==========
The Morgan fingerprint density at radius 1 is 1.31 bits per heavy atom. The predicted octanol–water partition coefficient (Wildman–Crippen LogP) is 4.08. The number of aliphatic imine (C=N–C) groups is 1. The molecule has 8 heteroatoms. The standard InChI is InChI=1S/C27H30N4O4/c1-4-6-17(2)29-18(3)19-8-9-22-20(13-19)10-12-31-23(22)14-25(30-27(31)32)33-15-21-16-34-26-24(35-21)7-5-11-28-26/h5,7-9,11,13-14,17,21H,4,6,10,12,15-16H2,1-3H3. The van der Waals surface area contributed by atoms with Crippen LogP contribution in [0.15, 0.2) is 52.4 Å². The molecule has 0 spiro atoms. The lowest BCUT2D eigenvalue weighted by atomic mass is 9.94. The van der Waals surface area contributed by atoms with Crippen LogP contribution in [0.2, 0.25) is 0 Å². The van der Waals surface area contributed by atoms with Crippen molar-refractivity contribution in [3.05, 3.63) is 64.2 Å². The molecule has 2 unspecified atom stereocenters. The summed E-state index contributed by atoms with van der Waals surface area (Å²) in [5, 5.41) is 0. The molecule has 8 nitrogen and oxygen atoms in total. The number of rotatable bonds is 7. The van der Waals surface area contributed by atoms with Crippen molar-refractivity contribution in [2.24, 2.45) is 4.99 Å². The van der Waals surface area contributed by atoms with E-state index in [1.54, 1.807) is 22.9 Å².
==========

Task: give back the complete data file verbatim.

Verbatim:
The Morgan fingerprint density at radius 1 is 1.31 bits per heavy atom. The predicted octanol–water partition coefficient (Wildman–Crippen LogP) is 4.08. The number of aliphatic imine (C=N–C) groups is 1. The molecule has 8 heteroatoms. The standard InChI is InChI=1S/C27H30N4O4/c1-4-6-17(2)29-18(3)19-8-9-22-20(13-19)10-12-31-23(22)14-25(30-27(31)32)33-15-21-16-34-26-24(35-21)7-5-11-28-26/h5,7-9,11,13-14,17,21H,4,6,10,12,15-16H2,1-3H3. The van der Waals surface area contributed by atoms with Crippen LogP contribution in [0.15, 0.2) is 52.4 Å². The molecule has 0 spiro atoms. The lowest BCUT2D eigenvalue weighted by atomic mass is 9.94. The van der Waals surface area contributed by atoms with Crippen LogP contribution in [0.2, 0.25) is 0 Å². The van der Waals surface area contributed by atoms with Crippen molar-refractivity contribution in [3.05, 3.63) is 64.2 Å². The molecule has 2 unspecified atom stereocenters. The summed E-state index contributed by atoms with van der Waals surface area (Å²) in [5, 5.41) is 0. The molecule has 8 nitrogen and oxygen atoms in total. The number of rotatable bonds is 7. The van der Waals surface area contributed by atoms with Crippen molar-refractivity contribution in [2.24, 2.45) is 4.99 Å². The van der Waals surface area contributed by atoms with E-state index in [1.54, 1.807) is 22.9 Å².